A man released from prison three years ago after serving 24 years for murder was sentenced Monday to four years’ imprisonment for two burglaries.
Philip Glennon Ebanks, 51, who was released from prison in May 2013 “on license” (conditional release), pleaded guilty to burglaries on May 15, 2015 and Oct. 16, 2015, both in West Bay.
Ebanks initially denied the first burglary offense and was granted bail with conditions that included wearing an electronic monitor and a curfew. Brought to court on Nov. 11 for the second offense, he has been in custody since.
“I’ve never done burglary unless I was on drugs,” Ebanks told Magistrate Valdis Foldats. “If I hadn’t touched drugs, I would still be in the community.”
Informal records kept by the Cayman Compass indicate he had been back in the community since being given a conditional release on May 16, 2013.
In 1989, when he was 24, Ebanks was convicted of murdering West Bay shopkeeper Una “Miss Che-Che” Yates. She was found fatally shot in December 1982 in the living quarters that adjoined her small store.
In 1989, the only sentence for murder was the death penalty. However, Ebanks had not yet turned 18 when Ms. Yates was murdered, and so he was ordered to be detained “at the Governor’s [now the court’s] pleasure.”
In November 2001, Ebanks and another inmate escaped from Northward Prison by cutting through several fences with a small pair of pliers. They were captured within two or three days, but had committed one commercial and four residential burglaries in that time.
Their attorneys noted that they had taken special care to choose unoccupied premises to make sure that no one would be endangered, but the sentencing magistrate said victims had lost their “sense of security … [and] peace of mind” along with stolen goods.
In February 2002, terms of seven-and-a-half years were imposed for each. Ebanks’s sentence was upheld on appeal.
At his sentencing hearing this week, Ebanks told the court, “I know I have a background that’s messed up. I know I have a lot of things to change. I wish I could get to do it outside, in the community.”
He pointed out that when he was released, it was with a lot of conditions; he was doing so well that these conditions “got less and less. I want to go back on that track. I don’t know why I touched drugs,” he said.
Defense attorney Lee Halliday-Davis enlarged on Ebanks’s plea, asking for him to be placed in a halfway house again with electronic monitor and curfew so that he could continue his rehabilitation. She also urged the court to consider that the first burglary was more of an opportunistic “smash and grab” offense.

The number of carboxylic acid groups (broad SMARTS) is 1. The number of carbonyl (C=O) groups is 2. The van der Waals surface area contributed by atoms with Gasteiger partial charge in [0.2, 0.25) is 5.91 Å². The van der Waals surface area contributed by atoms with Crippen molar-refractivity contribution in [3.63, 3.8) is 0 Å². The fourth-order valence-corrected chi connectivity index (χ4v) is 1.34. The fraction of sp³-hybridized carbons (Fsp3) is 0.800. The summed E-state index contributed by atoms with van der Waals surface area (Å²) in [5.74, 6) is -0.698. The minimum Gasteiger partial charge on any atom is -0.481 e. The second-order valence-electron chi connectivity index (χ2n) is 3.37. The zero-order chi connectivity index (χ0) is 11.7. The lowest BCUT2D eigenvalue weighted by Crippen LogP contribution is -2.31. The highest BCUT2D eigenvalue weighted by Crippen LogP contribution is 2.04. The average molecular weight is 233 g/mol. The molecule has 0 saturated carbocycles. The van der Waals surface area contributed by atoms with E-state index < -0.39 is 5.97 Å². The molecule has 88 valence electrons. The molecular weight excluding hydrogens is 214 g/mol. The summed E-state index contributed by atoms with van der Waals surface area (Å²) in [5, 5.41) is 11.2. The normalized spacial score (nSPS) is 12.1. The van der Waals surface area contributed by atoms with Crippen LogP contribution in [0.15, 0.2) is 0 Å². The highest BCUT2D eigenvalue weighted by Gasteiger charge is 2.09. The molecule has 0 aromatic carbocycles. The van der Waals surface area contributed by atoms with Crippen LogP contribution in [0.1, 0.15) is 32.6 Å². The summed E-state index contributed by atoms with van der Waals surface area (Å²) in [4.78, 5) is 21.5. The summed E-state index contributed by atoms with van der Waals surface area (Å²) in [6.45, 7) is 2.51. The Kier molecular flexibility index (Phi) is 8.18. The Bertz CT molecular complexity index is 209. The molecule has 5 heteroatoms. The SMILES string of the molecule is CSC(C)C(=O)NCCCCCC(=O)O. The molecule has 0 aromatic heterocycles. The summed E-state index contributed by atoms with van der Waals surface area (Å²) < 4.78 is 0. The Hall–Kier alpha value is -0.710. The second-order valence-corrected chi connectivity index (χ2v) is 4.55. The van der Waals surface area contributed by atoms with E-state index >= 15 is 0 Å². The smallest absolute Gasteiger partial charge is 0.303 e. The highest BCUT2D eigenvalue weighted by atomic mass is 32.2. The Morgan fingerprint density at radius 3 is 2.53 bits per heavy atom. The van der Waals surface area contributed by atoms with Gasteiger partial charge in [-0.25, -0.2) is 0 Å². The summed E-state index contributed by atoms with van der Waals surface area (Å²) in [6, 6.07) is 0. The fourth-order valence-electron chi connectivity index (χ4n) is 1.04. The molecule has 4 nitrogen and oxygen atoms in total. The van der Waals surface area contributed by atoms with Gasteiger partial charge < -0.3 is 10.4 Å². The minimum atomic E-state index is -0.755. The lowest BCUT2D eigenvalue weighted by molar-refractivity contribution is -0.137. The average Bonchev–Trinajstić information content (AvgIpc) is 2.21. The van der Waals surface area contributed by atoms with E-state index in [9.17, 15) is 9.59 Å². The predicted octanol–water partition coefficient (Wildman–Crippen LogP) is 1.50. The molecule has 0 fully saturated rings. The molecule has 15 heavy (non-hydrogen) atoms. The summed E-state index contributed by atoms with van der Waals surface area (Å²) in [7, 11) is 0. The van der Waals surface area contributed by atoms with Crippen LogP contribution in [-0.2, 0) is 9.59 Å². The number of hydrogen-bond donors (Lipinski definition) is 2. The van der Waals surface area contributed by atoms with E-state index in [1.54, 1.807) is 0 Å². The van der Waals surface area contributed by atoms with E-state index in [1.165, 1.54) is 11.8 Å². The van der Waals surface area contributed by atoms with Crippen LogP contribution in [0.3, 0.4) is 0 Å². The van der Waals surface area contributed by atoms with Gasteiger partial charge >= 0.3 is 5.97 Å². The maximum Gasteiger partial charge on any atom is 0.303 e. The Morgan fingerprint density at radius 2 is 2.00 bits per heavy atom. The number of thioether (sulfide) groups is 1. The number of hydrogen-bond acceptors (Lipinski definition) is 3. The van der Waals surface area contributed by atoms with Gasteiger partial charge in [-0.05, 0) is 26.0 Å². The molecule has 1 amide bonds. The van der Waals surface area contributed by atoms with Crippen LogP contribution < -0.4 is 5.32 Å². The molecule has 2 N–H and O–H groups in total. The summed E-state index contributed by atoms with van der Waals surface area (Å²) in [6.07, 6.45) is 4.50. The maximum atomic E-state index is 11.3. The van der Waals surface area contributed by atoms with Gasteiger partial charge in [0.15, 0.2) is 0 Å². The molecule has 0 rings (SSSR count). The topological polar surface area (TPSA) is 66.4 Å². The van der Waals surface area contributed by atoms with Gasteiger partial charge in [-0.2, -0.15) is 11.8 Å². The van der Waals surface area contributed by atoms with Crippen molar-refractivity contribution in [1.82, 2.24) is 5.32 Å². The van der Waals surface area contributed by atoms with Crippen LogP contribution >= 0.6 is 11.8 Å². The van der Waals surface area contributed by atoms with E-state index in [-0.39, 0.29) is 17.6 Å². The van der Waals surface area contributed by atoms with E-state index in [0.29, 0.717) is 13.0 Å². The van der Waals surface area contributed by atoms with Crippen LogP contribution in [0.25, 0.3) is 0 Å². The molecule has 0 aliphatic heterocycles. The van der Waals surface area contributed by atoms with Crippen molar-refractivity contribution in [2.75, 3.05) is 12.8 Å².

Crown counsel Kenneth Ferguson said the offense occurred when the apartment window was smashed. A woman’s purse and a man’s wallet were removed from a table under the window.
The magistrate said Ms. Halliday-Davis had persuaded him that this burglary could be treated as more of a theft, since only the burglar’s hand had gone inside. The second burglary was far more serious, he pointed out, with the 76-year-old victim awakened in the middle of the night by an intruder in his bedroom.
Ebanks repeated his explanation that he committed the burglary only because he was on drugs.
The magistrate replied, “What can be more frightening than a healthy, strong man on drugs in my house when you’re not in your right mind?”
For the protection of the public, he said, the message had to be, “You can’t commit crime without consequences.”
For Ebanks, the aggravating factors of his offending was that both burglaries occurred at night and the residents were home. “Residential burglaries violate our right to be secure and feel secure in our own home,” the magistrate pointed out. “That sense of security is shattered by a burglary.”
Also aggravating the second offense was that it was committed while Ebanks was on license and on bail for the first burglary.
The mitigating factors, as enumerated by Ms. Halliday-Davis, included Ebanks’s efforts to rehabilitate himself. However, when he had been at the Caribbean Haven residential treatment center, he had been obliged to leave because an infraction. After transferring to a halfway house, he had been obliged to leave there for not obeying house rules; then he was allowed to stay in a private residence. The second burglary was committed days after this last change in bail conditions. She also cited her client’s guilty pleas.
“To release you today would be contrary to everything in the law,” the magistrate said. “I feel it would be inappropriate to release you today.”
With a starting point of five years for the second burglary, he increased the sentence to six years because of the aggravating factors, but then gave Ebanks full credit for his guilty plea, even though it was not immediate. That one-third discount brought the sentence down to four years and he imposed two years for the “smash and grab” burglary, making this term run concurrently.